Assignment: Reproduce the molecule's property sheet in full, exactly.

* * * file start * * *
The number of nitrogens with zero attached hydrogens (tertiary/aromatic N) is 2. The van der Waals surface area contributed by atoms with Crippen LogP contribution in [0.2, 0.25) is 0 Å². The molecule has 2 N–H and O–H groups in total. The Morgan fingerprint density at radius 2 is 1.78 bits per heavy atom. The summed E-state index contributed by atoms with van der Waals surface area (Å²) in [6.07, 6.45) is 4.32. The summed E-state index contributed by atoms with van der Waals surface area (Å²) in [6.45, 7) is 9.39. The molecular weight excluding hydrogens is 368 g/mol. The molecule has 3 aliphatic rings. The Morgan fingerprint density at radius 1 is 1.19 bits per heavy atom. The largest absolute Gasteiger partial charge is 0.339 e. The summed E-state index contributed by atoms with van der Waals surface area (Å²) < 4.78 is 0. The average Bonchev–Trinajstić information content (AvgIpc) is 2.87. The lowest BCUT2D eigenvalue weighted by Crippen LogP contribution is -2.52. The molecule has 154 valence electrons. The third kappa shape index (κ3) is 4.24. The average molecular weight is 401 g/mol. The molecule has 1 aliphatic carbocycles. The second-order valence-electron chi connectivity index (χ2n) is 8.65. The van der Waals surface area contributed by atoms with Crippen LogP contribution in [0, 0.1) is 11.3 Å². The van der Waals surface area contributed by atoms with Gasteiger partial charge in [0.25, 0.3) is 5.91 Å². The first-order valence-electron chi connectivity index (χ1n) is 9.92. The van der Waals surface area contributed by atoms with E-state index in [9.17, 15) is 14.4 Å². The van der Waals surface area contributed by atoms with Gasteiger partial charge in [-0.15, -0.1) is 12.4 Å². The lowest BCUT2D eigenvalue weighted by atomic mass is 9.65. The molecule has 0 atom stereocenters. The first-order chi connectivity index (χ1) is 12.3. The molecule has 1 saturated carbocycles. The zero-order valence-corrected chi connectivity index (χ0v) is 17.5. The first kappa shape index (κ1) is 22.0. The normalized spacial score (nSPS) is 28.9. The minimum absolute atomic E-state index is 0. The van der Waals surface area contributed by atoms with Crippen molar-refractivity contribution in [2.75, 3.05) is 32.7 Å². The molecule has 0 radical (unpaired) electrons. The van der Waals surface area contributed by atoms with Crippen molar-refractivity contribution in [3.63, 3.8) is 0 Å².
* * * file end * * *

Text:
The number of nitrogens with zero attached hydrogens (tertiary/aromatic N) is 2. The van der Waals surface area contributed by atoms with Crippen LogP contribution in [0.2, 0.25) is 0 Å². The molecule has 2 N–H and O–H groups in total. The Morgan fingerprint density at radius 2 is 1.78 bits per heavy atom. The summed E-state index contributed by atoms with van der Waals surface area (Å²) in [6.07, 6.45) is 4.32. The summed E-state index contributed by atoms with van der Waals surface area (Å²) in [6.45, 7) is 9.39. The molecular weight excluding hydrogens is 368 g/mol. The molecule has 3 aliphatic rings. The Morgan fingerprint density at radius 1 is 1.19 bits per heavy atom. The largest absolute Gasteiger partial charge is 0.339 e. The summed E-state index contributed by atoms with van der Waals surface area (Å²) < 4.78 is 0. The average Bonchev–Trinajstić information content (AvgIpc) is 2.87. The lowest BCUT2D eigenvalue weighted by Crippen LogP contribution is -2.52. The molecule has 154 valence electrons. The third kappa shape index (κ3) is 4.24. The average molecular weight is 401 g/mol. The molecule has 1 aliphatic carbocycles. The second-order valence-electron chi connectivity index (χ2n) is 8.65. The van der Waals surface area contributed by atoms with Crippen LogP contribution in [0, 0.1) is 11.3 Å². The van der Waals surface area contributed by atoms with Gasteiger partial charge in [0.25, 0.3) is 5.91 Å². The first-order valence-electron chi connectivity index (χ1n) is 9.92. The van der Waals surface area contributed by atoms with E-state index in [9.17, 15) is 14.4 Å². The van der Waals surface area contributed by atoms with Gasteiger partial charge in [-0.15, -0.1) is 12.4 Å². The lowest BCUT2D eigenvalue weighted by atomic mass is 9.65. The molecule has 0 atom stereocenters. The first-order chi connectivity index (χ1) is 12.3. The molecule has 1 saturated carbocycles. The zero-order valence-corrected chi connectivity index (χ0v) is 17.5. The first kappa shape index (κ1) is 22.0. The normalized spacial score (nSPS) is 28.9. The minimum absolute atomic E-state index is 0. The van der Waals surface area contributed by atoms with Crippen molar-refractivity contribution in [2.75, 3.05) is 32.7 Å². The molecule has 0 radical (unpaired) electrons. The van der Waals surface area contributed by atoms with Crippen molar-refractivity contribution in [3.63, 3.8) is 0 Å².